In operation, the controller 37 of the processor 13 sends signals to control the injection pressures of the injection tubes 25, the opening and closing of the carrier stream control valve 19, and/or the positions of the injection control valves 28. For example, the receiver 35 can monitor the measured flow rate of the carrier fluid flowing out of the carrier supply system 10 via flow meters 20. As explained below, based on prior calibration data relating to the amount of chemical process solution sent through injection lines 24 for a given applied pressure via pressure regulator 31 and for a defined range valve 28 setting (control valve 29 being open), the processor 13 can compute, based on the measured carrier fluid flow rate and a desired final chemical solution level for the carrier fluid to be sent into the processing vessel 11, the setting to be chosen for pressure regulator 31 to apply the correct pressure to the injection tubes 25. By applying this correct pressure through pressure regulator 31, the correct amount of the chemical solution is sent through line 24 into line 30.
  • [0048]
    As mentioned, in one embodiment the processor 13 is calibrated prior to use. The calibration process is used to generate a set of data for each of the process solutions that relates the flow rate of the process solution into the processing stream with the injection pressures, the carrier stream flow rate, and/or the injection control valve positions. The generated data is then used to determine the injection pressures, the carrier stream flow rate, and/or the injection control valve positions required to provide a processing stream having a predetermined concentration of one or more process chemicals.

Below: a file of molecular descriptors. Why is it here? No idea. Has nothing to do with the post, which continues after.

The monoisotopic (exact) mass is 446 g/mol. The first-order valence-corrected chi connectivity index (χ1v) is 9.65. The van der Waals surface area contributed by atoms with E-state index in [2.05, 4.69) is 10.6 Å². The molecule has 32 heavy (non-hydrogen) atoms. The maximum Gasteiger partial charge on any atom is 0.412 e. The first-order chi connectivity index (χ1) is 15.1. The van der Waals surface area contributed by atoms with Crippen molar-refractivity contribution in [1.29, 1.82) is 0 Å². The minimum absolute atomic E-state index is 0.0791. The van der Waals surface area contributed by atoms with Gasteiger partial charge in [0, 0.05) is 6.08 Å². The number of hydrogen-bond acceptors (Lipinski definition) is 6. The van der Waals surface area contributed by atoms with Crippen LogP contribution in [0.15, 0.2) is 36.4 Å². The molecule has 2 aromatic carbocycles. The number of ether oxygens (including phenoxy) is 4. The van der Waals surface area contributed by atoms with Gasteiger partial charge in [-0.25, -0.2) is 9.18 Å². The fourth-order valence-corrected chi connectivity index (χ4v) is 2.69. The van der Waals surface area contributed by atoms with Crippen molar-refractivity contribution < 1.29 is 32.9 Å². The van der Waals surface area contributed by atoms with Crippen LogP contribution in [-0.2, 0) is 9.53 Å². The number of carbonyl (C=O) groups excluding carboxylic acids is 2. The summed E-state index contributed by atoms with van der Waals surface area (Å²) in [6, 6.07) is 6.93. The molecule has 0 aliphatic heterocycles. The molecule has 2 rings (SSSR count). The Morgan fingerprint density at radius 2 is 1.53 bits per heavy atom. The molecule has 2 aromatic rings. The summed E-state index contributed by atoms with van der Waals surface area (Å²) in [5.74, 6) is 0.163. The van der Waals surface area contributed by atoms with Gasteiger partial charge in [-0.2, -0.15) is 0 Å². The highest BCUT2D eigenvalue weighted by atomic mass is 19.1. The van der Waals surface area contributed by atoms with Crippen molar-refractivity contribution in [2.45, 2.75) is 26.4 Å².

• [0049]
    The processor 13 is used to calibrate the injection system by selecting a set of calibration parameters that includes the carrier stream to be utilized; a range for the carrier stream flow rate; the set of injection tubes 25 to be used; the range of injection valve positions for each injection tube 25; and the pressure range to be used for each of the injection tubes 25.
  • [0050]